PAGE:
MANILA, Philippines — The Black Nazarene finally returned to its home in Manila in what its parish priest claimed was “the longest procession ever” in the history of the annual religious festival.
It took 22 hours, a “wheel-less” carriage, a broken rope, and a frenzied mob to bring the Black Nazarene from the Quirino Grandstand early Monday to the Quiapo Church at around 6 a.m. Tuesday when Monsignor Clemente Ignacio celebrated mass to welcome back what has also been known as the Black Christ.
“The procession was the longest ever procession of the Black Nazarene at nearly 24 hours,” Msgr. Ignacio said in an interview.
It had “stumbled three times, and rose up three times,” Ignacio said in his address to the waiting crowd, referring to how Jesus Christ fell three times while carrying his cross on the way to Calvary.
The first time, two wheels on the carriage carrying the Black Nazarene blew out due to the weight, he said.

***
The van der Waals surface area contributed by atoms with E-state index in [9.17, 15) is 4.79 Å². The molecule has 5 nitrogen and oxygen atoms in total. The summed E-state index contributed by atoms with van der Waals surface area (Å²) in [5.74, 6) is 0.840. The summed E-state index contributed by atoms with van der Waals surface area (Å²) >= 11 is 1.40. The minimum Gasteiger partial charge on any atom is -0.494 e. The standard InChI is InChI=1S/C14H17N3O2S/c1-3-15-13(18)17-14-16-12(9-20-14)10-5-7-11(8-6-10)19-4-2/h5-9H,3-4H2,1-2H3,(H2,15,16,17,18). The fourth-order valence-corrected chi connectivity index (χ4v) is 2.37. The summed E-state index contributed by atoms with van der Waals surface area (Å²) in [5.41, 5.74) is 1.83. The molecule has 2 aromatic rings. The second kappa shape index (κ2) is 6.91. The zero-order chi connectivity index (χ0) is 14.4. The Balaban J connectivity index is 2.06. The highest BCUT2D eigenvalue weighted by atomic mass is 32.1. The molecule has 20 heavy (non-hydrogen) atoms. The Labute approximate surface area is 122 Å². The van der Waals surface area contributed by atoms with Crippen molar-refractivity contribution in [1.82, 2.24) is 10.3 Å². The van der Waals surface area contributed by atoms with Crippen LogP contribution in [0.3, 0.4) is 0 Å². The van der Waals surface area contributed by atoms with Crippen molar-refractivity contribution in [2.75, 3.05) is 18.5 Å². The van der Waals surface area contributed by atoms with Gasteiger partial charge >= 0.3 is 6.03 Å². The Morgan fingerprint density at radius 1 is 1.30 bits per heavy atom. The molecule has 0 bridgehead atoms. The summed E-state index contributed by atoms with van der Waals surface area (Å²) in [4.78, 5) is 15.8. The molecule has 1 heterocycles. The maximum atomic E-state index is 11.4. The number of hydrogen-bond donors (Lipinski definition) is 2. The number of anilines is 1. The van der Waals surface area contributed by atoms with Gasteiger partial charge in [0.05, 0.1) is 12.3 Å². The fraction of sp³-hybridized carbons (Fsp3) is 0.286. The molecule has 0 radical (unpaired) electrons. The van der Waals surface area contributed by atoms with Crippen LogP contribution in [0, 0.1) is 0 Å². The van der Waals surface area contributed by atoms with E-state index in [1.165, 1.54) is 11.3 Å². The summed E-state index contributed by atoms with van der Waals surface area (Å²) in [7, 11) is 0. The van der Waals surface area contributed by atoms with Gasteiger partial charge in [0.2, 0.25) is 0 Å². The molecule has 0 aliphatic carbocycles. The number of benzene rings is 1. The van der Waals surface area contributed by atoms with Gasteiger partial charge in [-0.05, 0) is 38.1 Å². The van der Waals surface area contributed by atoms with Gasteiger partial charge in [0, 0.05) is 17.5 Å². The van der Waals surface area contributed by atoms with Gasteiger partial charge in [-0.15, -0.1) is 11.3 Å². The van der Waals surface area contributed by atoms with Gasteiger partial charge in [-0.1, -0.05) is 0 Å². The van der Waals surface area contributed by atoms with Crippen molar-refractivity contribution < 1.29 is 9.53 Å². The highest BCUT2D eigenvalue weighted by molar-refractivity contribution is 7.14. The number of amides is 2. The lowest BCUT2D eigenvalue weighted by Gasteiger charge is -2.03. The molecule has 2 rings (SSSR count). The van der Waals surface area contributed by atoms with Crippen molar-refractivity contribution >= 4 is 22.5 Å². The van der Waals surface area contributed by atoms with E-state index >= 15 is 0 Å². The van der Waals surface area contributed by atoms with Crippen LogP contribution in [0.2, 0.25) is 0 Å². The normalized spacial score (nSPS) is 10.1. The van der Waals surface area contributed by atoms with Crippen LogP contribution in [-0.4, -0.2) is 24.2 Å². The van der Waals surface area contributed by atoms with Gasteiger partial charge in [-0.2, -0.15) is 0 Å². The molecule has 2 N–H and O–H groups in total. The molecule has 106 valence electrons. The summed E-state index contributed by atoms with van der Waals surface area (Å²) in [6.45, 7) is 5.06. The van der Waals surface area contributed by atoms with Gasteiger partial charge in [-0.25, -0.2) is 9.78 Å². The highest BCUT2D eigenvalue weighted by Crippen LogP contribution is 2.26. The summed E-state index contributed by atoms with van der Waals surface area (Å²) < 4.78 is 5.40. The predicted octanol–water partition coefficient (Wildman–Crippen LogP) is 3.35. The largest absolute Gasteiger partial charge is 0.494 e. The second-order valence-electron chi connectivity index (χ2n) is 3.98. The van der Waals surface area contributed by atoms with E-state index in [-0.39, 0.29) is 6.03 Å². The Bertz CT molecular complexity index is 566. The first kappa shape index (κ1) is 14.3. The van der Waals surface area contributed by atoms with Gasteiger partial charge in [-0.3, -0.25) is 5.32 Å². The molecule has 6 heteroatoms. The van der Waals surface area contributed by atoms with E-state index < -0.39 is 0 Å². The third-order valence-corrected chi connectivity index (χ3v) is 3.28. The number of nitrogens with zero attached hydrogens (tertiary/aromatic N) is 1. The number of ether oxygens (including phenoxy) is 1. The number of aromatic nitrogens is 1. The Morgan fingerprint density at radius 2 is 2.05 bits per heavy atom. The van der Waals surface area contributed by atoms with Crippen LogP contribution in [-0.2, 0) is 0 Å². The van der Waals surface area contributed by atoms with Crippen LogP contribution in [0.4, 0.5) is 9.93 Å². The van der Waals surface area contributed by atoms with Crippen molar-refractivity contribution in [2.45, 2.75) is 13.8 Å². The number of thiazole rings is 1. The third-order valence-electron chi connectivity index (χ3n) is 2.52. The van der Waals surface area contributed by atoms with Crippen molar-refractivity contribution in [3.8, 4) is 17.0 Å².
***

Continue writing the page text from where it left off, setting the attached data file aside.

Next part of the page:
Brother Nick Salimbagat, who headed the procession, said they were passing the Manila hotel when it happened.
Two more wheels blew out as the procession was nearing the Liwasang Bonifacio, just past the Manila City Hall, Salimbagat said.
It was at that time that Msgr. Ignacio personally went to the procession to check the situation, he said.
Salimbagat said that at around 10 p.m. of Monday when the procession was about to cross Villalobos street, which would have led to Plaza Miranda and Quiapo Church, the organizers thought of ending it there instead of continuing with the planned route.
One of the organizers at the Quiapo Church began appealing to the devotees at the Plaza Miranda to let the procession pass because it was late and the carriage had no wheels left.
By 10:45 p.m., another appeal, through a public address system hooked up to a van, was sent to the crowd.
But Ignacio said that the devotees carrying the Black Nazarene insisted on continuing with the original route.
The procession arrived at Plaza Miranda around 5:15 a.m. with some 5,000 devotees left waiting, huddled together and were sleeping on whatever free space they could find with nothing more than their clothes between their skin and the cold cement, Salimbagat said.
Whatever complaints there were disappeared as the tired but still eager crowd started throwing towels and towelettes to the marshals atop the carriage as the procession stopped at the Minor Basilica’s doors before the Black Nazarene was finally carried to its honored place inside the church.